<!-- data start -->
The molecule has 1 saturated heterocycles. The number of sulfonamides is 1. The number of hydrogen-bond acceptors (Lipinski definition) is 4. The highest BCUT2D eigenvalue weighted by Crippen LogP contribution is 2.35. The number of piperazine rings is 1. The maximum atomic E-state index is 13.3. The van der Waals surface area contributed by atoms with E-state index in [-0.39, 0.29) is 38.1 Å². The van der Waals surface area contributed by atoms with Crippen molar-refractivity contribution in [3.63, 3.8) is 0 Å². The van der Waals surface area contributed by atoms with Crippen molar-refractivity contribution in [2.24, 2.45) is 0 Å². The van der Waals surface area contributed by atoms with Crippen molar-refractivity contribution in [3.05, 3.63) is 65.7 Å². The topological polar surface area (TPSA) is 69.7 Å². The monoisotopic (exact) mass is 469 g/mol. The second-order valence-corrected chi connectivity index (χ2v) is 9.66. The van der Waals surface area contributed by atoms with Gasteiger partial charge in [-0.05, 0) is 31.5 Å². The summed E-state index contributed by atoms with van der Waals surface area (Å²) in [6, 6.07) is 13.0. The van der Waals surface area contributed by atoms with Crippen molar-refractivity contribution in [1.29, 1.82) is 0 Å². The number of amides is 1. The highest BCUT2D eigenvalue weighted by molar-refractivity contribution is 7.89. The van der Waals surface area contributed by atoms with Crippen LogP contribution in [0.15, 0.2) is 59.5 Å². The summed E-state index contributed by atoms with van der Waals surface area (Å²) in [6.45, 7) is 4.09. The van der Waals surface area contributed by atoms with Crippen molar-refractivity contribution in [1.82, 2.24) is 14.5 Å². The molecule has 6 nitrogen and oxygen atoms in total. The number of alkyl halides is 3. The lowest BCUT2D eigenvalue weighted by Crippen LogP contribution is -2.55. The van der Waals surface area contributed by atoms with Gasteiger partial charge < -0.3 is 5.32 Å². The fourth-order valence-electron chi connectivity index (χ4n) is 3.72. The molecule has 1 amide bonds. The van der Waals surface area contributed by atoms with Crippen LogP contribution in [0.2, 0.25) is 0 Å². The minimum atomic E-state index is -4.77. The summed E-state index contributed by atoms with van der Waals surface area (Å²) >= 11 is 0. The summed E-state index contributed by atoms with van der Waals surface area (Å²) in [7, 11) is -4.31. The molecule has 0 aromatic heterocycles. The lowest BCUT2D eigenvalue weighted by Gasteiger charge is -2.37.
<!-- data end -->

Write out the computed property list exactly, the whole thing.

The molecule has 1 saturated heterocycles. The number of sulfonamides is 1. The number of hydrogen-bond acceptors (Lipinski definition) is 4. The highest BCUT2D eigenvalue weighted by Crippen LogP contribution is 2.35. The number of piperazine rings is 1. The maximum atomic E-state index is 13.3. The van der Waals surface area contributed by atoms with E-state index in [-0.39, 0.29) is 38.1 Å². The van der Waals surface area contributed by atoms with Crippen molar-refractivity contribution in [3.63, 3.8) is 0 Å². The van der Waals surface area contributed by atoms with Crippen molar-refractivity contribution in [2.24, 2.45) is 0 Å². The van der Waals surface area contributed by atoms with Crippen molar-refractivity contribution in [3.05, 3.63) is 65.7 Å². The topological polar surface area (TPSA) is 69.7 Å². The monoisotopic (exact) mass is 469 g/mol. The second-order valence-corrected chi connectivity index (χ2v) is 9.66. The van der Waals surface area contributed by atoms with Gasteiger partial charge in [-0.05, 0) is 31.5 Å². The summed E-state index contributed by atoms with van der Waals surface area (Å²) in [6, 6.07) is 13.0. The van der Waals surface area contributed by atoms with Crippen molar-refractivity contribution in [1.29, 1.82) is 0 Å². The number of amides is 1. The highest BCUT2D eigenvalue weighted by molar-refractivity contribution is 7.89. The van der Waals surface area contributed by atoms with Crippen LogP contribution in [0.15, 0.2) is 59.5 Å². The summed E-state index contributed by atoms with van der Waals surface area (Å²) in [6.45, 7) is 4.09. The van der Waals surface area contributed by atoms with Crippen molar-refractivity contribution in [1.82, 2.24) is 14.5 Å². The molecule has 6 nitrogen and oxygen atoms in total. The number of alkyl halides is 3. The lowest BCUT2D eigenvalue weighted by Crippen LogP contribution is -2.55. The van der Waals surface area contributed by atoms with Gasteiger partial charge < -0.3 is 5.32 Å². The fourth-order valence-electron chi connectivity index (χ4n) is 3.72. The molecule has 1 amide bonds. The van der Waals surface area contributed by atoms with Crippen LogP contribution in [0.2, 0.25) is 0 Å². The minimum atomic E-state index is -4.77. The summed E-state index contributed by atoms with van der Waals surface area (Å²) >= 11 is 0. The summed E-state index contributed by atoms with van der Waals surface area (Å²) in [7, 11) is -4.31. The molecule has 0 aromatic heterocycles. The lowest BCUT2D eigenvalue weighted by Gasteiger charge is -2.37.